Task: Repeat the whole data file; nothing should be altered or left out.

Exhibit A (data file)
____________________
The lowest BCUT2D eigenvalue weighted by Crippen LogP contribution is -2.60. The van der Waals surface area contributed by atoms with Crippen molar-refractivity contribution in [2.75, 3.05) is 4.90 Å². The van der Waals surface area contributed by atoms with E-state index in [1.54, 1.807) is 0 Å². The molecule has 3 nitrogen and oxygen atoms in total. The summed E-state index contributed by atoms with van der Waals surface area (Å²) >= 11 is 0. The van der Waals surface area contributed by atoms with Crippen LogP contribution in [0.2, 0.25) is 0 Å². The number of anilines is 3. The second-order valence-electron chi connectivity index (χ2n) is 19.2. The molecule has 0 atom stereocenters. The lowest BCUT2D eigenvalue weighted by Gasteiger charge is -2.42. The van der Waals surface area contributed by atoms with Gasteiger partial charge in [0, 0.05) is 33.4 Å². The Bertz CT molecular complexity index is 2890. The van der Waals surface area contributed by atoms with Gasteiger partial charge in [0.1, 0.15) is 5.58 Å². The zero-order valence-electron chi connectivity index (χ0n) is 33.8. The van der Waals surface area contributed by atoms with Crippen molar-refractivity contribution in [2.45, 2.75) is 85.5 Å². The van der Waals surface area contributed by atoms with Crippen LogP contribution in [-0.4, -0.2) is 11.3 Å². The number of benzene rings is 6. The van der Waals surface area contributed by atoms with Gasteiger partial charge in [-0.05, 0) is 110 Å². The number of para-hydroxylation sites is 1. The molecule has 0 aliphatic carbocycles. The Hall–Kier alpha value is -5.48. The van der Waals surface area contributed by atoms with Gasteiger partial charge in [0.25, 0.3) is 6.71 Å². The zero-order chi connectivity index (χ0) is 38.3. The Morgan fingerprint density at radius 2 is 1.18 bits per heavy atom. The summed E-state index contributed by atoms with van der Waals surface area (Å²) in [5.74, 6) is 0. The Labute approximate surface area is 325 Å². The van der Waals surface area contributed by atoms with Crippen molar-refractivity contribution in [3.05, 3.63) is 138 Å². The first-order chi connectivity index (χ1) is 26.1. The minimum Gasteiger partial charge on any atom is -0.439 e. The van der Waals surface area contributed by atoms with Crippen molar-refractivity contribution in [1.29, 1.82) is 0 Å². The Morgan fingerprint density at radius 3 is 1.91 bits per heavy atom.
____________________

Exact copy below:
The lowest BCUT2D eigenvalue weighted by Crippen LogP contribution is -2.60. The van der Waals surface area contributed by atoms with Crippen molar-refractivity contribution in [2.75, 3.05) is 4.90 Å². The van der Waals surface area contributed by atoms with E-state index in [1.54, 1.807) is 0 Å². The molecule has 3 nitrogen and oxygen atoms in total. The summed E-state index contributed by atoms with van der Waals surface area (Å²) >= 11 is 0. The van der Waals surface area contributed by atoms with Crippen LogP contribution in [0.2, 0.25) is 0 Å². The number of anilines is 3. The second-order valence-electron chi connectivity index (χ2n) is 19.2. The molecule has 0 atom stereocenters. The lowest BCUT2D eigenvalue weighted by Gasteiger charge is -2.42. The van der Waals surface area contributed by atoms with Gasteiger partial charge in [0, 0.05) is 33.4 Å². The Bertz CT molecular complexity index is 2890. The van der Waals surface area contributed by atoms with Gasteiger partial charge in [0.1, 0.15) is 5.58 Å². The zero-order valence-electron chi connectivity index (χ0n) is 33.8. The van der Waals surface area contributed by atoms with Crippen molar-refractivity contribution in [2.45, 2.75) is 85.5 Å². The van der Waals surface area contributed by atoms with Crippen LogP contribution in [-0.4, -0.2) is 11.3 Å². The number of benzene rings is 6. The van der Waals surface area contributed by atoms with Gasteiger partial charge in [-0.05, 0) is 110 Å². The number of para-hydroxylation sites is 1. The molecule has 0 aliphatic carbocycles. The Hall–Kier alpha value is -5.48. The van der Waals surface area contributed by atoms with Gasteiger partial charge in [0.25, 0.3) is 6.71 Å². The zero-order chi connectivity index (χ0) is 38.3. The Morgan fingerprint density at radius 2 is 1.18 bits per heavy atom. The summed E-state index contributed by atoms with van der Waals surface area (Å²) in [5.74, 6) is 0. The Labute approximate surface area is 325 Å². The van der Waals surface area contributed by atoms with Crippen molar-refractivity contribution in [3.05, 3.63) is 138 Å². The first-order chi connectivity index (χ1) is 26.1. The minimum Gasteiger partial charge on any atom is -0.439 e. The van der Waals surface area contributed by atoms with Crippen molar-refractivity contribution in [1.29, 1.82) is 0 Å². The Morgan fingerprint density at radius 3 is 1.91 bits per heavy atom.